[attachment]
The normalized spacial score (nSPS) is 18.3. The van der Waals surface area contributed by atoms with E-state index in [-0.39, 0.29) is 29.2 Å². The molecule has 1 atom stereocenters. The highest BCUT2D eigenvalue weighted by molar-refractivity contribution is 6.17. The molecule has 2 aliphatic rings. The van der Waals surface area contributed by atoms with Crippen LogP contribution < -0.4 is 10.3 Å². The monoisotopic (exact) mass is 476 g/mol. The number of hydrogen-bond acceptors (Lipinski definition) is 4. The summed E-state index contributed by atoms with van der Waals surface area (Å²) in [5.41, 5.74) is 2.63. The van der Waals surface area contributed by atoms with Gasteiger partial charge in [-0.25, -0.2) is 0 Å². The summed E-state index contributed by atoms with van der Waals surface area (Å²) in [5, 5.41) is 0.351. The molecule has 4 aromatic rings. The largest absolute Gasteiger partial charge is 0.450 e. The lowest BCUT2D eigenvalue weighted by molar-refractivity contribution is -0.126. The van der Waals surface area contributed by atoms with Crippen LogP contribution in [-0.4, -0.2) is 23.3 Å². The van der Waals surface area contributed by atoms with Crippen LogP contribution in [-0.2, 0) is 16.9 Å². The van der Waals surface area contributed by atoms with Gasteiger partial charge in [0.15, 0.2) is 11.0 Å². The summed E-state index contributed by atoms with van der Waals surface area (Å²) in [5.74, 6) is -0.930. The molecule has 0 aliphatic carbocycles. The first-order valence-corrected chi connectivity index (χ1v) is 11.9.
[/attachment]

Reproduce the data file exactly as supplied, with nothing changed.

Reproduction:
The normalized spacial score (nSPS) is 18.3. The van der Waals surface area contributed by atoms with E-state index in [-0.39, 0.29) is 29.2 Å². The molecule has 1 atom stereocenters. The highest BCUT2D eigenvalue weighted by molar-refractivity contribution is 6.17. The molecule has 2 aliphatic rings. The van der Waals surface area contributed by atoms with Crippen LogP contribution < -0.4 is 10.3 Å². The monoisotopic (exact) mass is 476 g/mol. The number of hydrogen-bond acceptors (Lipinski definition) is 4. The summed E-state index contributed by atoms with van der Waals surface area (Å²) in [5.41, 5.74) is 2.63. The van der Waals surface area contributed by atoms with Gasteiger partial charge in [-0.25, -0.2) is 0 Å². The summed E-state index contributed by atoms with van der Waals surface area (Å²) in [5, 5.41) is 0.351. The molecule has 4 aromatic rings. The largest absolute Gasteiger partial charge is 0.450 e. The lowest BCUT2D eigenvalue weighted by molar-refractivity contribution is -0.126. The van der Waals surface area contributed by atoms with Crippen LogP contribution in [-0.4, -0.2) is 23.3 Å². The van der Waals surface area contributed by atoms with Crippen LogP contribution in [-0.2, 0) is 16.9 Å². The van der Waals surface area contributed by atoms with Gasteiger partial charge in [0.15, 0.2) is 11.0 Å². The summed E-state index contributed by atoms with van der Waals surface area (Å²) in [5.74, 6) is -0.930. The molecule has 0 aliphatic carbocycles. The first-order valence-corrected chi connectivity index (χ1v) is 11.9.